OTTAWA — The federal government ran a surplus of $641 million in the second month of its fiscal year, helped along by a boost in tax revenues.
For the first two months of the fiscal year, the government had a surplus of $3.2 billion compared to a $68-million surplus in the same period last fiscal year.
The government’s February budget predicted a deficit of $18.1 billion for the current 2018-19 fiscal year, but the parliamentary budget office has forecasted a deficit of $22.1 billion.
The monthly fiscal monitor report from the Department of Finance says revenues were up $4.3 billion for the first two months combined. That’s an increase of 8.6 per cent, compared with April and May 2017, driven largely by growth in personal, corporate and sales tax revenue, and helped by a 5.1 per cent increase in employment insurance revenues.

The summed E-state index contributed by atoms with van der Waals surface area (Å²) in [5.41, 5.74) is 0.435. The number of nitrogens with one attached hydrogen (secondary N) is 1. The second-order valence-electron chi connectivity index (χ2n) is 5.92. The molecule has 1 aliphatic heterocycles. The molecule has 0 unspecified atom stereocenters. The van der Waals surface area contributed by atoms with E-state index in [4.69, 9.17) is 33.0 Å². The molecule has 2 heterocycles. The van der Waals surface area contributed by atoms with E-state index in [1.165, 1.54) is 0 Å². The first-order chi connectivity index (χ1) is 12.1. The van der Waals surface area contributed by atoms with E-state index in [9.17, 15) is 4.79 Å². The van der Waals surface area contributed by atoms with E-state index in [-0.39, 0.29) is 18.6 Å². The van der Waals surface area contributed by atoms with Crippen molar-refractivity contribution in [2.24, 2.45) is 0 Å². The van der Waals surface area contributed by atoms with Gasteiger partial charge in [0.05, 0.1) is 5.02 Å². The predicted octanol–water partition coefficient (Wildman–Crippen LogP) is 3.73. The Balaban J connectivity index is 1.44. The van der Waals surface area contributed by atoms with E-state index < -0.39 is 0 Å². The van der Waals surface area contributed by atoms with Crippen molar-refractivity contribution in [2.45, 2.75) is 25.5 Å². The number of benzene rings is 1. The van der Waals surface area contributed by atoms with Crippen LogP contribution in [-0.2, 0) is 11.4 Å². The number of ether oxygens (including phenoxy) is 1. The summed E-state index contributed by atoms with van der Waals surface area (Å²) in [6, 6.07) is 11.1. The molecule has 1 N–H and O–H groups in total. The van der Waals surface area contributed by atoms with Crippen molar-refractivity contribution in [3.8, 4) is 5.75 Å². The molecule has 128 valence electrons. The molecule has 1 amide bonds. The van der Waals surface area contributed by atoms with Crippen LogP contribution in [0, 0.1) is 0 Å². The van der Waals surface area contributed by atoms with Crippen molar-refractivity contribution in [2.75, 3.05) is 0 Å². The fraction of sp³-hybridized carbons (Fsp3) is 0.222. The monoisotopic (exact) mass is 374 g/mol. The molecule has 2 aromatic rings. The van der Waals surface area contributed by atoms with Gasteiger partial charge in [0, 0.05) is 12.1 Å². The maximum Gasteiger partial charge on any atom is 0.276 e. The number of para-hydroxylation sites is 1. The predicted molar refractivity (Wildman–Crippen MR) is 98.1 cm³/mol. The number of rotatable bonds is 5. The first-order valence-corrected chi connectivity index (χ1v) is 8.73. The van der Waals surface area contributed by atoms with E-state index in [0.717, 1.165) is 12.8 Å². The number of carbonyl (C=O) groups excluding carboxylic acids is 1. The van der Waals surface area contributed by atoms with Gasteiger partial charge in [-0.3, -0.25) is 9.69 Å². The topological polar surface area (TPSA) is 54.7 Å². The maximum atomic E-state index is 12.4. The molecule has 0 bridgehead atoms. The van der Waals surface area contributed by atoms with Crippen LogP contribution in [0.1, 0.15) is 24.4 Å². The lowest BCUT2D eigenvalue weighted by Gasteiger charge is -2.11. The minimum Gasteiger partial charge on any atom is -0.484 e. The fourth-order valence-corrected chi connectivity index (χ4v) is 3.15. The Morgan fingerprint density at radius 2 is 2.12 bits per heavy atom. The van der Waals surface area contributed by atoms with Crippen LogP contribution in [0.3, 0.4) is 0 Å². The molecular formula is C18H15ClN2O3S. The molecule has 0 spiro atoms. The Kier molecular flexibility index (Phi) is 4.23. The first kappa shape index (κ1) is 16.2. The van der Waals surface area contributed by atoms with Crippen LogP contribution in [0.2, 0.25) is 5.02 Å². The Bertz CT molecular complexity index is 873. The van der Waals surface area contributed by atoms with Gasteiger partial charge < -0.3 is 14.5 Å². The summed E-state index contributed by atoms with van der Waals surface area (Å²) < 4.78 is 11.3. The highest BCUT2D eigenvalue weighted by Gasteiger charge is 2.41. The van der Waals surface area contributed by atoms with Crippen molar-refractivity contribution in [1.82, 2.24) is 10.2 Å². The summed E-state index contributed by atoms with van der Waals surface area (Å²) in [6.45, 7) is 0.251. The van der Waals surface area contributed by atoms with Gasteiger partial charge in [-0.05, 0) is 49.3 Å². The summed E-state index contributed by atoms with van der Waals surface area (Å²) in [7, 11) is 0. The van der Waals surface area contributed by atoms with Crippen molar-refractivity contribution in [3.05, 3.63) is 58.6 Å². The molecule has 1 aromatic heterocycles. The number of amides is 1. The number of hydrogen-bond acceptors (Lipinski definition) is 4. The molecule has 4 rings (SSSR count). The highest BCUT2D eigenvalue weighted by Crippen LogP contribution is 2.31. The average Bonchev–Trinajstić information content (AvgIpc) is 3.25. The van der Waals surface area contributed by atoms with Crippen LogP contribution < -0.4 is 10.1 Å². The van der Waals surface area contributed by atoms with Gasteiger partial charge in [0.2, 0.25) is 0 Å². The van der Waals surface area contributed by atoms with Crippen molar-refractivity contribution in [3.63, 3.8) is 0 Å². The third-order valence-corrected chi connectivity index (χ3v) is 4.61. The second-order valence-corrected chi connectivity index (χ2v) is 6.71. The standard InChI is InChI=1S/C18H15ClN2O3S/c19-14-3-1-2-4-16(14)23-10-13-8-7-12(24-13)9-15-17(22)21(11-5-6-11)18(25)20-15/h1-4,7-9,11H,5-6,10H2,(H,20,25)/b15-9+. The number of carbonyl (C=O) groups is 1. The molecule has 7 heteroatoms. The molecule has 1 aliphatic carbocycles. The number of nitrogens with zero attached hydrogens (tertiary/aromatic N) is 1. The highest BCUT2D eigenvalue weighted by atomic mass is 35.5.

Program spending was up approximately $700 million for the fiscal year to date, or 1.6 per cent compared to the same period last year. The rise was due to increases in transfers to other levels of government, direct program spending, and transfers to persons, particularly elderly benefits that went up by about $400 million, or 5.1 per cent, reflecting Canada’s aging population and adjustments for inflation.
Public debt charges were up $500 million compared to the same period a year ago, or 12.4 per cent. The leap was due to upward adjustments for inflation in real return bonds.